March 2018 – Celebrate, But with Restraint
Celebrate, But with Restraint
I know of no medical specialist who hasn't been unhappy with the media circus surrounding the renewal of our agreement. After four years of denigration, threats, and laws as restrictive as unnecessary, we finally have the hope of resuming our place in our hospitals that have lost their souls but that we have learned to love since the marriages forced upon us by Bill 10.
We can once again trust hospital administrations with our common goals, their goal no longer being to simply place us in a small budgetary drawer, without listening to our arguments which are based on reality and needs. Finally, we obtained the recognition of being able to negotiate our working conditions as well as our professional independence that allows us to defend the needs of our patients and denounce the ineptitudes of the system without being afraid of having to face a disciplinary committee. Finally, we have the capacity to remunerate our heads who are so devoted (you cannot guess at the number of years I have personally been fighting for this issue).
We learned this week that the reorganization is finished... which is a good thing, since we, the professionals in the network, are also finished! What a victory for us that protects our rights within the framework of a signed agreement which guarantees we will be heard and will take part in decision-making ! We will no longer need to claim the right to work via formal demands. This agreement will protect us against unilateral abuse of power. The age of cooperation is back, the doors to the MSSS will be opened to allow us to continue to identify problems and find solutions to overcome all the barriers to access to specialized care.
All the efforts we deployed over the last year to implement the CRDSs are starting to bear fruit. We will ensure the update is complete and that the tools are effective before we deploy the second and third phases in order to get results that will improve access for patients. The target for surgery is directly tied to access to operating rooms and, since nothing works in the network anymore... We will not lower this target, because the population expects to undergo surgeries within reasonable delays. Lowering our targets to look good would be an infringement on the rights of patients. Instead, we need to work with the MSSS to transplant the model of certain institutions that have, on their own, succeeded in reducing wait times to 6 months overall, and to 28 days for oncological surgeries, with the addition of resources to reduce waiting lists, establish realistic delays, and, finally, to share these successes.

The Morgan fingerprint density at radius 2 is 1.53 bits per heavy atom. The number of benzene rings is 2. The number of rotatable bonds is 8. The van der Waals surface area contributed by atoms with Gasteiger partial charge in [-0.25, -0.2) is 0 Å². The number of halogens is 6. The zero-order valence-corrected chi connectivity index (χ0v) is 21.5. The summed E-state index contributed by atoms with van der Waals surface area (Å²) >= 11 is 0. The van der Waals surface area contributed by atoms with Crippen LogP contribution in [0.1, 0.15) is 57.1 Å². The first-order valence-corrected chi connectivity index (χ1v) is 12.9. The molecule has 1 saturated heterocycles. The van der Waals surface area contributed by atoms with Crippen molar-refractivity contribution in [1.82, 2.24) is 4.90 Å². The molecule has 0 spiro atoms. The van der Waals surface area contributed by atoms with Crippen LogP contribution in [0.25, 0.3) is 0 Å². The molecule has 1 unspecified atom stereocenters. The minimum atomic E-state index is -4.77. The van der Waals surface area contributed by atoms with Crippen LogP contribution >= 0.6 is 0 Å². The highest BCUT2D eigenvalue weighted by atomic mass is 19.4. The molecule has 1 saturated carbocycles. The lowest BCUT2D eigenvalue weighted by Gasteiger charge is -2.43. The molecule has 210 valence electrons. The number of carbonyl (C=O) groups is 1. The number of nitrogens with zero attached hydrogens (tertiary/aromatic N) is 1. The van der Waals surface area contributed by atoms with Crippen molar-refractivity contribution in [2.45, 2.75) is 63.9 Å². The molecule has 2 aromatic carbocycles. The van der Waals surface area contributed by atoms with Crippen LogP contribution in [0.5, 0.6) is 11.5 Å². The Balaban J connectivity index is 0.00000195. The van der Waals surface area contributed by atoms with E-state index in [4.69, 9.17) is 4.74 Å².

All of these gains for medical specialists and patients, who will have better access to care, disappeared as rapidly as they were announced to make room for the media circus whose only aim is exclusivity at any cost with, as a consequence, disinformation. Forget the fact that we have re-opened our agreement for the third time, that we gave up the trailer clause and that we were investing $140 million in measures to increase access. In these times of being subject to the court of public opinion and of fake news, declaring that our remuneration is higher than parity with the rest of Canada, without any study to show it, becomes the truth even if we have countered it with figures to prove it. Following this agreement, we will also review certain bizarre discrepancies resulting from bad decisions : goodbye to the notorious isolation gown. This fee will be cancelled in order to invest it in case management visits as attending physicians. Each association will need to clean its own house... to ensure the optimal use of public funds.
Fair enough ! Let's put our energies on the positive and show our medical leadership which makes of us the foundations of the system. This hospital-centred system... not out of complacency, but because of real need, works because of physicians. If there are no physicians, there are no patients; no patients, no hospital. If we are all perfectly agreed that first-line medicine is not practised at the hospital, we are also all agreed that the multidisciplinary approach has a decisive effect and that it must be adopted at the hospital level. When illness strikes, all Quebeckers, no matter what their socio-economic level, have the right to receive the best cutting-edge treatments by the best medical specialists.
What is standard for us, is heresy for our neighbours to the South. It is difficult for those who have never been involved in the network to understand that, to keep the best, you need at least a minimum of happiness with the work and within teams. Mandatory overtime is illogical and the model of full-time positions needs to be reviewed and updated. That is our next objective : re-establish this climate at work which is not a passing fancy. With a burn-out rate of 30% on the horizon, it is time to drastically change directions and to bank on our human capital at all levels. We need to rebuild teams, listen to them, stop smothering all the good ideas that come from our base, involve our teams in establishing targets and allow them to find their own ways of reaching these targets. Our status as a committed partner has a better of chance of furthering success towards our common objectives... for the best interest of patients… at the risk of being taken for Mother Teresa !